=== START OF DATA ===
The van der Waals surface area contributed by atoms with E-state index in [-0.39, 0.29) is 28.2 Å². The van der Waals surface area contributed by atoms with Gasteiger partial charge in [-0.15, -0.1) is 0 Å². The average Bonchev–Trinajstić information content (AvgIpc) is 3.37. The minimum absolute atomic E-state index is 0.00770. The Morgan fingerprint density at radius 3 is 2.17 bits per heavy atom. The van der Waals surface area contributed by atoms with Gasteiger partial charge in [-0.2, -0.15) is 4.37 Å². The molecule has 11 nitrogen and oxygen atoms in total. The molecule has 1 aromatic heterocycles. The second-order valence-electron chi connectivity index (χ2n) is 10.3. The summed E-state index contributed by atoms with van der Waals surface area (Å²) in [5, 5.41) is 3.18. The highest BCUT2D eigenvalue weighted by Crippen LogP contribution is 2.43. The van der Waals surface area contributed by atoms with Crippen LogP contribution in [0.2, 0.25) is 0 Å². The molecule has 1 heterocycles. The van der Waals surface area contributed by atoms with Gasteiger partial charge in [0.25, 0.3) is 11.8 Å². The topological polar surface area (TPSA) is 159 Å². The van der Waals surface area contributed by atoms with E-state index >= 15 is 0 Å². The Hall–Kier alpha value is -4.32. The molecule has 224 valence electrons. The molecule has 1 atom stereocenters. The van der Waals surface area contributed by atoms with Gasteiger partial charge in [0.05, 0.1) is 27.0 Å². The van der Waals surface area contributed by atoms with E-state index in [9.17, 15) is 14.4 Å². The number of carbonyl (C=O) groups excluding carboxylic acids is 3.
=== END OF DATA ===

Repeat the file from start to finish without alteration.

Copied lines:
The van der Waals surface area contributed by atoms with E-state index in [-0.39, 0.29) is 28.2 Å². The van der Waals surface area contributed by atoms with Gasteiger partial charge in [-0.15, -0.1) is 0 Å². The average Bonchev–Trinajstić information content (AvgIpc) is 3.37. The minimum absolute atomic E-state index is 0.00770. The Morgan fingerprint density at radius 3 is 2.17 bits per heavy atom. The van der Waals surface area contributed by atoms with Gasteiger partial charge in [-0.2, -0.15) is 4.37 Å². The molecule has 11 nitrogen and oxygen atoms in total. The molecule has 1 aromatic heterocycles. The second-order valence-electron chi connectivity index (χ2n) is 10.3. The summed E-state index contributed by atoms with van der Waals surface area (Å²) in [5, 5.41) is 3.18. The highest BCUT2D eigenvalue weighted by Crippen LogP contribution is 2.43. The van der Waals surface area contributed by atoms with Crippen LogP contribution in [0.2, 0.25) is 0 Å². The molecule has 1 heterocycles. The van der Waals surface area contributed by atoms with Gasteiger partial charge in [0.25, 0.3) is 11.8 Å². The topological polar surface area (TPSA) is 159 Å². The van der Waals surface area contributed by atoms with E-state index >= 15 is 0 Å². The Hall–Kier alpha value is -4.32. The molecule has 224 valence electrons. The molecule has 1 atom stereocenters. The van der Waals surface area contributed by atoms with Gasteiger partial charge in [0.05, 0.1) is 27.0 Å². The van der Waals surface area contributed by atoms with E-state index in [9.17, 15) is 14.4 Å². The number of carbonyl (C=O) groups excluding carboxylic acids is 3.